According to Wikipedia, de Leon has been a Spanish language teacher and an advocate for “more funding for low-income neighborhoods, more school construction, and health insurance for children.”  But there won’t be any cash for public schools or health care if we keep financing boondoggle real estate and green energy bubble loans.  But politicians only look at the short term of getting re-elected.

Apparently, we have learned nothing from the collapse of the national bank financing system in 2008. Opportunist legislators are still clamoring for bubble financing to create jobs and provide banks with loans that do nothing for property owners but stick them with a liability.  Green energy advocates have no conscience about proposing bubble financing for deadweight energy efficiency improvements. And banks will have to comply with probable new energy loan quotas to keep their banking charters in the state of California or face penalties for discrimination.

As we can plainly see with the proposal for On-Bill Repayment of green energy improvements, perverse incentives for “greed” start out as well intentioned and slickly marketed proposals by government and low income or green advocacy special interest groups, not with banks.  Banks will be prone to being corrupted but want to keep their bank charters. Banks will protect themselves against loss by secondary financing and slicing and dicing loans among many lenders to spread the ultimate losses.  But bubble financing for green energy will poison the banking system and ultimately state and local school district budgets.

Such is the state of civilization in California circa 2012 under the leadership of green Gov. Jerry Brown, who invented solar energy subsidies in the 1970’s.

 

 

9 comments

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  1. queeg
    queeg 30 March, 2012, 10:15

    The young and dumb in California really believe…someone else will pay for my upper middle class lifestyle!!!!

    After all this bleeder alternative energy pap is enacted your frozen TV dinner will be 8 bucks….you will pay 6 bucks for a small ice cream cone….your refrigerator will be a canned food storage unit!!!

    Reply this comment
  2. larry 62
    larry 62 30 March, 2012, 13:47

    Got one of those Jerry Brown solar subsidies in 1978 . It paid for half of my solar heating system for my pool. I thought it was pretty cool at the time, but looking back at it, not so much.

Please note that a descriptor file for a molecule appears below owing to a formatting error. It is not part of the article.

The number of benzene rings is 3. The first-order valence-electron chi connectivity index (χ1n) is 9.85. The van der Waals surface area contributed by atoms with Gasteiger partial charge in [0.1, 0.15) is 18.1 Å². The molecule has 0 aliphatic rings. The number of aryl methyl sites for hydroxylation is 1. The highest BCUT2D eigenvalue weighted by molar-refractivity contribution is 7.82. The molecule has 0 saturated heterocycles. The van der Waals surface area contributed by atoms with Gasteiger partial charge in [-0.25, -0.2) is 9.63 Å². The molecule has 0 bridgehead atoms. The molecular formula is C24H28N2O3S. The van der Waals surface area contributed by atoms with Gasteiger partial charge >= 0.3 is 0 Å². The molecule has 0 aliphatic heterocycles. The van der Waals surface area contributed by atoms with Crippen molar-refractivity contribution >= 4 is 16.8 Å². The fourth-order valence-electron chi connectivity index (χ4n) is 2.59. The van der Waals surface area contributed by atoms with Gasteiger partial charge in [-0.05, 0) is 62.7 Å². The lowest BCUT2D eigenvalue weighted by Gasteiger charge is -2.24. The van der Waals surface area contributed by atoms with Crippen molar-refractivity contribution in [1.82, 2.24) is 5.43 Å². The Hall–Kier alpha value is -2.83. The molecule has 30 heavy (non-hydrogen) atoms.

Reply this comment
  3. Wayne Lusvardi
    Wayne Lusvardi 30 March, 2012, 20:50

    Larry 62
    Solar hot water heating is legitimate use of solar technology and solar hot water heating too. I was once a coordinator of a solar hot water heating project.

    But solar voltaic for electricity requires a subsidy.

    Thanks for the comment.
    WL

    Reply this comment
  4. cacheguy
    cacheguy 31 March, 2012, 06:17

    I believe the correct bill number is SB 998.

    Reply this comment
  5. Wayne Lusvardi
    Wayne Lusvardi 31 March, 2012, 10:12

    Thanks for the correction – it is Senate Bill 998

    Reply this comment
  6. queeg
    queeg 31 March, 2012, 22:50

    Try and get certified repair parts and warrantied repairs on solar contraptions….and legit repairmen far and few afield!

    ..

    Reply this comment
  7. YJ Draiman for Mayor of LA
    YJ Draiman for Mayor of LA 3 April, 2012, 01:19

    PAY AS YOU SAVE Energy conservation financing program

    The program will allow participants to purchase and install energy efficient products
    And equipment (or “measures”), with no up-front cost. These measures can include modifications to lighting, heating, cooling, other energy efficient electric, gas and non-electric equipment and systems. Major measures promoted: lighting, weatherization, water saving devices and clock thermostats in both electric and non-electrically heated homes and businesses. We should also accept a variety of measures (provided they pass the Program qualification. This can apply to any conservation method, renewable energy systems (solar, photovoltaic, geothermal, wind), electric, gas and water.
    Primary goals should be lighting retrofits, motor retrofit, HVAC efficiency, insulation and attic fans, windows, energy efficient appliances, water conservation equipment and techniques, rainwater harvesting, utilization of gray water, landscaping for energy conservation.